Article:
Barton’s school, like several others in Gwinnett, have been affected by IMG, which awards “need-based” scholarships to top athletes to cover the high tuition rates. Highly ranked defensive end Robert Beal, a Georgia commitment, left Norcross for IMG in the offseason, just before his senior season.

Archer’s Isaiah Pryor (Ohio State commitment), Mountain View’s Elijah Watson (Arizona) and Dacula’s T.K. Chimedza also have left Gwinnett high schools for IMG this offseason. Buford’s Isaac Nauta, now a freshman at Georgia, did the same prior to the 2015 high school season when he transferred to IMG.

The Bradenton, Fla., program also has brought in other highly ranked recruits in great numbers from other states like Louisiana’s Dylan Moses (No. 5 nationally on ESPN 300), Texas’ Kellen Mond (Texas A&M) and Jhamon Ausbon (LSU), Maryland’s Taron Vincent (likely the No. 1 junior defensive tackle nationally) and California’s Brian Hightower (one of the nation’s top junior receivers).

IMG also plays a college-type, 13-game schedule with road trips to Grayson, California (twice) and Louisiana on the difficult schedule. Grayson added IMG to the schedule — a controversial decision among Gwinnett’s other coaches — before current head coach Jeff Herron was hired as a replacement for Mickey Conn, who set up the intriguing matchup between what ended up as the No. 2 (Grayson) and No. 4 (IMG) teams nationally in USA Today’s rankings.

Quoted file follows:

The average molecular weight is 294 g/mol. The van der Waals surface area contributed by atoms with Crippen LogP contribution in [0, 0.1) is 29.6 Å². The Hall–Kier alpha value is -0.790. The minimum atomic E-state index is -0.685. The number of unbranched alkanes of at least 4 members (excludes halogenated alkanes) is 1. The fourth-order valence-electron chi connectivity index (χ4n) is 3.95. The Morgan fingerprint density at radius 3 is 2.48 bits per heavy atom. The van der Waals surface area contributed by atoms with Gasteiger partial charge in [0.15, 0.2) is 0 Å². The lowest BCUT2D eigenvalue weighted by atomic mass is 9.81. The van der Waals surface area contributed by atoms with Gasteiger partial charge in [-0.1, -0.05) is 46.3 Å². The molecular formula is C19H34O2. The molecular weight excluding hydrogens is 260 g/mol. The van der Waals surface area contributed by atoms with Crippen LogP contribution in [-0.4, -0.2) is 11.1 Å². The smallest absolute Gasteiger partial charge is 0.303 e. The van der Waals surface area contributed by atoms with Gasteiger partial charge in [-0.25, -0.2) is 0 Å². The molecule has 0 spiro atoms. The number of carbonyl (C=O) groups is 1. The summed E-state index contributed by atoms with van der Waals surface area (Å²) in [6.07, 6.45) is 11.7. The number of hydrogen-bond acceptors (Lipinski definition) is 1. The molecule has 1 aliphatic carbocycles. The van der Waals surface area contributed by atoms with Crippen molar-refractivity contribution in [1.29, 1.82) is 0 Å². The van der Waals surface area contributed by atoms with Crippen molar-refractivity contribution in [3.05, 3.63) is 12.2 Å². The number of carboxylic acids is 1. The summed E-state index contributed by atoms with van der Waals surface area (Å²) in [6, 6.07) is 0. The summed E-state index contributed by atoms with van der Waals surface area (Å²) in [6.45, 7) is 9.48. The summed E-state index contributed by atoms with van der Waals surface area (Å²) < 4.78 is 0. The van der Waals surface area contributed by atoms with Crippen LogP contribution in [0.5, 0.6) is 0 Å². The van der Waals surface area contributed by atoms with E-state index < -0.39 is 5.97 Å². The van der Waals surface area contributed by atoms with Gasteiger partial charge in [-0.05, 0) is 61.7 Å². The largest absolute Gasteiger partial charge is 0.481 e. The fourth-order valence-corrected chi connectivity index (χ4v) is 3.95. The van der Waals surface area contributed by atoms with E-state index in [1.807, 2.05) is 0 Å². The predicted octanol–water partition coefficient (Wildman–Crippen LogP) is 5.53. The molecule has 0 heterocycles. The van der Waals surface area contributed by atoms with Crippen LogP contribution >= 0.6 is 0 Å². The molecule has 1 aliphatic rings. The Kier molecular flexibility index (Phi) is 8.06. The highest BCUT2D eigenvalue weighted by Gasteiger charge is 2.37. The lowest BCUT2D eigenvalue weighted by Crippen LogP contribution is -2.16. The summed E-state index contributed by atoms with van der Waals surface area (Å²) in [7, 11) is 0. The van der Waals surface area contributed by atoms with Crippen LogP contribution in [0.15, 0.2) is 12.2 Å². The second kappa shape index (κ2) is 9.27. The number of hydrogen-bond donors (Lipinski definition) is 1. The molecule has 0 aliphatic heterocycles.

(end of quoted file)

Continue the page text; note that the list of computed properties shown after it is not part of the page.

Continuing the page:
“(IMG’s) got five kids from Georgia, I know several of them, if not all of them, are from Gwinnett,” Barton said. “They can actively recruit, come up here and recruit kids. We want to protect our kids. It won’t go into affect until next year, but they won’t be able to play in the state of Georgia. Other states have already done this and we just followed suit.

“We’re trying to protect our kids and keep them here through our their high school careers. … We just explained (to the GHSA) what happened. They’re coming up here and recruiting our kids and I just don’t think we should turn around and showcase them on ESPN.”